Fallout 3 launched in 2008 as a 3D open-world game, and it has since spawned two similar sprawling RPGs in Fallout: New Vegas and Fallout 4. These have proved incredibly popular, but the series could have been very different if two canceled Fallout 3 projects had seen the light of day.
Feargus Urquhart, CEO of Fallout: New Vegas developer Obsidian Entertainment, told IGN that the company worked on multiple Fallout 3 projects in its previous guise as Black Isle Studios. Urquhart recalls one project that went on to become Icewind Dale.
“Now 3D was the cool stuff. So we were going to move from being a 2D engine and be a 3D engine, and so we actually started working with this 3D technology called NDL,” he said.
“What happened was, we were moving forward but we were really learning, and it was where Interplay [publisher of Fallout at the time] started to run into financial trouble–and that was where Icewind Dale came from.”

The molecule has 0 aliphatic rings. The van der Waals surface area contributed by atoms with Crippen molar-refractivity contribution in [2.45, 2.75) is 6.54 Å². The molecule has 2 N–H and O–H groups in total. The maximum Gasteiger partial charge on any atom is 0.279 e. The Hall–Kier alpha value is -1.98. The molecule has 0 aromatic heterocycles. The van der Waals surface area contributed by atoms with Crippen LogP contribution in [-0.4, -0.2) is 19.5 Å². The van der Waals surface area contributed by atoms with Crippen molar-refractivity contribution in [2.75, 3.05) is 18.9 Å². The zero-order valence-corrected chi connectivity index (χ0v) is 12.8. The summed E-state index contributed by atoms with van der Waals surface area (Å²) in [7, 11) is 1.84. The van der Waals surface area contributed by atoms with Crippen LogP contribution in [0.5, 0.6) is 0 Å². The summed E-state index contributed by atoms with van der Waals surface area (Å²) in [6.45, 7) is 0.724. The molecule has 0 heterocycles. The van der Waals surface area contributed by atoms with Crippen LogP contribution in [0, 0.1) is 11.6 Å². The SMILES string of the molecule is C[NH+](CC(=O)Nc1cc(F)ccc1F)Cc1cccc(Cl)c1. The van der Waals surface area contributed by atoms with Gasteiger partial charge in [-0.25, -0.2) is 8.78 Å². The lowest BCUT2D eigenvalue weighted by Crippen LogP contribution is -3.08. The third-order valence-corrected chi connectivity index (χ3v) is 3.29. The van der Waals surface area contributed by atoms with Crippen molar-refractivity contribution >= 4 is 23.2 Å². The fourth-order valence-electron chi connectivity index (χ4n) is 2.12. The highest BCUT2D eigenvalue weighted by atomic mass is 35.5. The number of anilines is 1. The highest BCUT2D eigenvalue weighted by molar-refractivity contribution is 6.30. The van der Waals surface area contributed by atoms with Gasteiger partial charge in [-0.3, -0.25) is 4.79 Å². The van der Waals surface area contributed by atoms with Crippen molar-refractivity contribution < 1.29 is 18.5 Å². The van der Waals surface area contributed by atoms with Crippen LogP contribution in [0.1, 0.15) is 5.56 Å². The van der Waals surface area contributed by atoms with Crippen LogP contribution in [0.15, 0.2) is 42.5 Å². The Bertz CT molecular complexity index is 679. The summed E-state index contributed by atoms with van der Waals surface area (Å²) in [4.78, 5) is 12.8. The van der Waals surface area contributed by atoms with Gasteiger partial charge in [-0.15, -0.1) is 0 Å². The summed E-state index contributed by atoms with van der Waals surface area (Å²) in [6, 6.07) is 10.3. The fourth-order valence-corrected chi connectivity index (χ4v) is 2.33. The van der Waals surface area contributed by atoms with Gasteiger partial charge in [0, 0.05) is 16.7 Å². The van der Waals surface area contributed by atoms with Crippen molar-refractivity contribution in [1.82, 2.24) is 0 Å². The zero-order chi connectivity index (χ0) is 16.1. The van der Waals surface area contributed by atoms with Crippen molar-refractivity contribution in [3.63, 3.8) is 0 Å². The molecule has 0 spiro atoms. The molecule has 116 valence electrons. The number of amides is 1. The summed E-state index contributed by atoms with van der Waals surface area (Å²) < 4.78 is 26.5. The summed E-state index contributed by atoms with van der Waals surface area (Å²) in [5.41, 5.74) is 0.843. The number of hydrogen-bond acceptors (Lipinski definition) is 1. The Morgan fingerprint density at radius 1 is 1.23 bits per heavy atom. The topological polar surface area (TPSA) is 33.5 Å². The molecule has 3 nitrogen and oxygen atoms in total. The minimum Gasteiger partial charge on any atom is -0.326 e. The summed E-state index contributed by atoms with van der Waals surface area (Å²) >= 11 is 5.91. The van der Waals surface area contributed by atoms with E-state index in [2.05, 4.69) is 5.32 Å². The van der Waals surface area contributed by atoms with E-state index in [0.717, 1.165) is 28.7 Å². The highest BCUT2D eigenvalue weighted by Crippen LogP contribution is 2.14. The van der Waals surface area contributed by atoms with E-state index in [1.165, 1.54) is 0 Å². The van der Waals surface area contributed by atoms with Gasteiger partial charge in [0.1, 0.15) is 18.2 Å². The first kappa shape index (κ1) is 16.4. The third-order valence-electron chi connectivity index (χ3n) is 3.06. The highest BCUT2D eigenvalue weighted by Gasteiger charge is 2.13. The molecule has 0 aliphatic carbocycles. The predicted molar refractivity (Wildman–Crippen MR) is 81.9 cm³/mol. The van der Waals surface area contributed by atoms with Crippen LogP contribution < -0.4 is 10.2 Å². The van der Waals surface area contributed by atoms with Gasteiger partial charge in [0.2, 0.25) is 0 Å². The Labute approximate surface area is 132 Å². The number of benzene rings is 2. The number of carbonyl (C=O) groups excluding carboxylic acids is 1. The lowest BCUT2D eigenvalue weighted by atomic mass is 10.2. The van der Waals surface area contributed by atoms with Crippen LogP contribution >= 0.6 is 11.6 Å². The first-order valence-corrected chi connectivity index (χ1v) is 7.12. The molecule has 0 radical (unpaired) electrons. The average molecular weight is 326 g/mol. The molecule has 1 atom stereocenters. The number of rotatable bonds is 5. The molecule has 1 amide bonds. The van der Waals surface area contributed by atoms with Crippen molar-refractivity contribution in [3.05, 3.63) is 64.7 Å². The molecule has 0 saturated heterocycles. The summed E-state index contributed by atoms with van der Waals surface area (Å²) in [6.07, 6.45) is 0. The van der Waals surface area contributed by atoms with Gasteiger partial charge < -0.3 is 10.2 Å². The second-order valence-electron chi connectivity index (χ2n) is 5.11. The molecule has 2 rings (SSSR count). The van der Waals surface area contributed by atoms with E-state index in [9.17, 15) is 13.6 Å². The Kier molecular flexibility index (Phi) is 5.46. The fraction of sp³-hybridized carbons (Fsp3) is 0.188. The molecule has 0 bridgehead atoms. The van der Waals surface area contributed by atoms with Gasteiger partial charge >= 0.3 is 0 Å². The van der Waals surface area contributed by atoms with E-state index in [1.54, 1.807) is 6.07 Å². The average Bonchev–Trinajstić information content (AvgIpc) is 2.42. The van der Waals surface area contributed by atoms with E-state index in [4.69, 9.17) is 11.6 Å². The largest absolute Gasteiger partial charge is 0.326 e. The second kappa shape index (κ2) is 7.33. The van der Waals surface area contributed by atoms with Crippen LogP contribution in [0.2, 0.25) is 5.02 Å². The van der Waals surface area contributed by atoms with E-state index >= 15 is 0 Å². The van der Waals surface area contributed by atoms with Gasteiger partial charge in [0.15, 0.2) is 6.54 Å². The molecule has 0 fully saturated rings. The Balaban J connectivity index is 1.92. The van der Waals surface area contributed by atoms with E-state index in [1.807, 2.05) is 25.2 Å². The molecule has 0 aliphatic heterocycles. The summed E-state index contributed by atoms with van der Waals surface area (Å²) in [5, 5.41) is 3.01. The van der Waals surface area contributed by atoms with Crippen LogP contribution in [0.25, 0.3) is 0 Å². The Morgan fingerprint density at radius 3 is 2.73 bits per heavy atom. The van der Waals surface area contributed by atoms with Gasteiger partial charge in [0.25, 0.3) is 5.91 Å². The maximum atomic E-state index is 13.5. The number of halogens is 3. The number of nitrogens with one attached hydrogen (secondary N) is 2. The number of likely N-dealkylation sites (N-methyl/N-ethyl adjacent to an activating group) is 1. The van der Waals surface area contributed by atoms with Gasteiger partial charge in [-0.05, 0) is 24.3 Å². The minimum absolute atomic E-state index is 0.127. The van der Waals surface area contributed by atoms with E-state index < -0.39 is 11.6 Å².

“The Fallout 3 team became the Icewind Dale team,” Urquhart said. He went on to say the company wanted to make Icewind Dale as a dungeon-crawling “counterpoint” to Baldur’s Gate‘s more story-driven elements.
This wasn’t the only Fallout 3 project, however. The CEO said another version, codenamed Van Buren, “was the second Fallout 3,” after the first one became Icewind Dale. Van Buren has been more widely reported, and you can see more of it on YouTube.
Eventually, Black Isle studios–which developed both the original Fallout and Fallout 2–was shut down by Interplay, and Bethesda took over the Fallout franchise. Many of Black Isle’s staff went on to work for Obsidian, which has since developed Fallout: New Vegas.